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Cheat River Hill truck crash

Posted 12-27-2010 at 08:47 by Bill Powell
Updated 01-11-2011 at 19:28 by Bill Powell

Go to Google and type in (youtube-cheat mountain road, west virginia) and click on the very first hit. It is a video. You can ride with me as I make my way down that hill with no air for my brakes, and driving to the scene of a hell of a crash.

This crash was made possible by a truck/trailer shop in Louisville, Ky who replaced a flexible line with a 3/4 inch copper tube. Copper tubing does not respond well to constant movement.

July 2nd, 1968 I was going west out of Baltimore to Denver. I chose route 50 because it seemed like a pretty straight shot out of Washington, DC. Everything went well til I got to Cheat Mountian hill. I stopped for lunch at the top and after I finished with that I headed down the hill. There was a sign at the top that said, "Steep Grade, Trucks Use Low Gear". Being a believer in cautionary signs I did just that. Again, everything went great til I needed to feather the brakes the first time. When I hit the brakes I heard a loud swooshing sound from the rear of the trailer, announcing that coper tubing had ruptured, and the adventure was on.

On two different occasions I felt the trailer brakes try to engage, but the leak was down hill of all the safety valves. As soon as the brakes engaged the pressure would bleed off again.

For those of you who choose to watch the video the loss of air happened where the video starts, and the wreck occured at the end of the video where the road makes a 90 degree right, and the only flat spot in West Virginia directly in front.

When the air went away and the speed started increasing I amazed myself by calming right down. Two things kept me from jumping. One was the knowledge that I would likely get run over by my own trailer, plus I figured that road would level out eventually. Plus, it was the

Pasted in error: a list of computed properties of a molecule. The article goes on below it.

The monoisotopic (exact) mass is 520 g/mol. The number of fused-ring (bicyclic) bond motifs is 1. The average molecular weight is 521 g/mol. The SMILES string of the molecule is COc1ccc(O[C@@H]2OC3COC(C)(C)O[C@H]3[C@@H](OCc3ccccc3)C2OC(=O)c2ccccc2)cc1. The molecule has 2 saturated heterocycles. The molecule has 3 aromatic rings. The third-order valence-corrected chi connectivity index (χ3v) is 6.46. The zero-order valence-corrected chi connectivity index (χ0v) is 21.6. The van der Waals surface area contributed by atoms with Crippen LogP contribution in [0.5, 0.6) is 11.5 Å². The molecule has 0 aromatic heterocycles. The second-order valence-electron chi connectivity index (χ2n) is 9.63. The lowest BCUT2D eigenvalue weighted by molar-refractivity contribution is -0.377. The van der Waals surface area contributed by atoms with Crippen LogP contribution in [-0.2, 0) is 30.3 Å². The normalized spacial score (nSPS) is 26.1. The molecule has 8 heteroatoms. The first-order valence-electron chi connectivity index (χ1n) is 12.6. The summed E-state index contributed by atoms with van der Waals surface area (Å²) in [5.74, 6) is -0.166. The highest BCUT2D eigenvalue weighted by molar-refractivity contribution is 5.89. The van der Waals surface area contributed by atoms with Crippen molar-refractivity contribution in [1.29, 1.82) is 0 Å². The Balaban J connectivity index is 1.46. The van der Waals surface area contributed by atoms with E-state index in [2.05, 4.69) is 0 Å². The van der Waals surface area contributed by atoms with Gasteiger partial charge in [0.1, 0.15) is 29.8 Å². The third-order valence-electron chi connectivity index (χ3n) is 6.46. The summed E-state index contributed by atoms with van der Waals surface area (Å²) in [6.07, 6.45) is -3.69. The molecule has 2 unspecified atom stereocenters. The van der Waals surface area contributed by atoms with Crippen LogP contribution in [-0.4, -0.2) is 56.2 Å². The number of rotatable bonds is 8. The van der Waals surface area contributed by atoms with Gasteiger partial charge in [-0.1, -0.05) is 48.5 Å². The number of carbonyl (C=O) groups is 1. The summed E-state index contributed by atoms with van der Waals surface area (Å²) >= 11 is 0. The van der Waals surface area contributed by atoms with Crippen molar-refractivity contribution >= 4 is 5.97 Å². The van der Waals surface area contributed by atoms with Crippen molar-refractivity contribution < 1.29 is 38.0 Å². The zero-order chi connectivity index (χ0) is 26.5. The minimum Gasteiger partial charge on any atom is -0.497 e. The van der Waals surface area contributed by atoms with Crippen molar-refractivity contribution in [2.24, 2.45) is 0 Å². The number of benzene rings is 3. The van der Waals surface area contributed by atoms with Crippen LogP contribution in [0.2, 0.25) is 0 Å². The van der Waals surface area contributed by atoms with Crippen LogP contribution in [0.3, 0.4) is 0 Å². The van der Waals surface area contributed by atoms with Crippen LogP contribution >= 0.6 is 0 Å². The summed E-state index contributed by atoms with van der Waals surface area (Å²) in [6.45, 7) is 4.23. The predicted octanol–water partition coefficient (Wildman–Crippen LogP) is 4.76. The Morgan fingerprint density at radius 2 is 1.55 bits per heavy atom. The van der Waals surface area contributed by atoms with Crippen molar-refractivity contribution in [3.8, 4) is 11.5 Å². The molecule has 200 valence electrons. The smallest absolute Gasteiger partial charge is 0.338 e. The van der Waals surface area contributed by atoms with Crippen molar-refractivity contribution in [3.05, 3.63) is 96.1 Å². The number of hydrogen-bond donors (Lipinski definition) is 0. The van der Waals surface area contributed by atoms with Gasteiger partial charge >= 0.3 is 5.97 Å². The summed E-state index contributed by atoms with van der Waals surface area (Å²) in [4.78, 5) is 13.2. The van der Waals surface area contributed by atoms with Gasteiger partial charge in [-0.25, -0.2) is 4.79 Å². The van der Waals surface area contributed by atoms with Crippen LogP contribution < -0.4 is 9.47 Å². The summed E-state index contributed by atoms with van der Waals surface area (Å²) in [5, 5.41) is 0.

2nd of July and there was lots of traffic. About half down the hill I came upon an existing wreck, a flatbed hauling sand blasting sand. There was an ambulance parked partially in the road with the door open. When I was them all milling around in the road I pulled my air horn lanyard and no noise came out. The ambulance saw that, kicked the door shut, and they ran right up that vertical bluff. KAllitle while after that I came to the end of the video and the end of useable road for me cause by this time I was doing eighty or ninety miles per hour. When I came to the right turn I went straight into the meadow. What I did not notice was a tree stump about two feet in diameter and about two feet tall. That hit the center of my bumper and ripped the cab off the frame an flung it forward, upside down. I blacked out when I hit the stump and when I regained my senses I was on my hands and knees on the passenger side ceiling. The steering wheel and the driver's seat frame were tied in a knot.

When the rig left the road, and hit that stump, the trailer laid on its left side and slid 150 feet, bulldozing dirt int front of it. The stering axle was flat on the ground and the frame was twisted 90 degrees right behind the cab. I could rest my elbow on the tallest part of the truck.

The reason that stump was ther is that if I had done that a week earlier I would have gone through the front door of a house. Their insurance company told them, after having been hit by three trucks in the past, to move the house or pay any future repairs on their own. They had to cut down a tree to move the house.

About the time I crawled out of the wreck the ambulance, from the existing wreck, slid to a stop and asked when the driver was. When I told him I was the driver he almost crapped his pantaloons.

My mother told me later that God was riding with me down that hill. I said, "I don't know, if you'd heard some of the names I called him for not provining me with some up hill." My mother was not amused.
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  1. Old Comment
    Yunque's Avatar
    You are a very lucky man. Glad your here to tell the story...
    Posted 01-03-2011 at 13:06 by Yunque Yunque is offline

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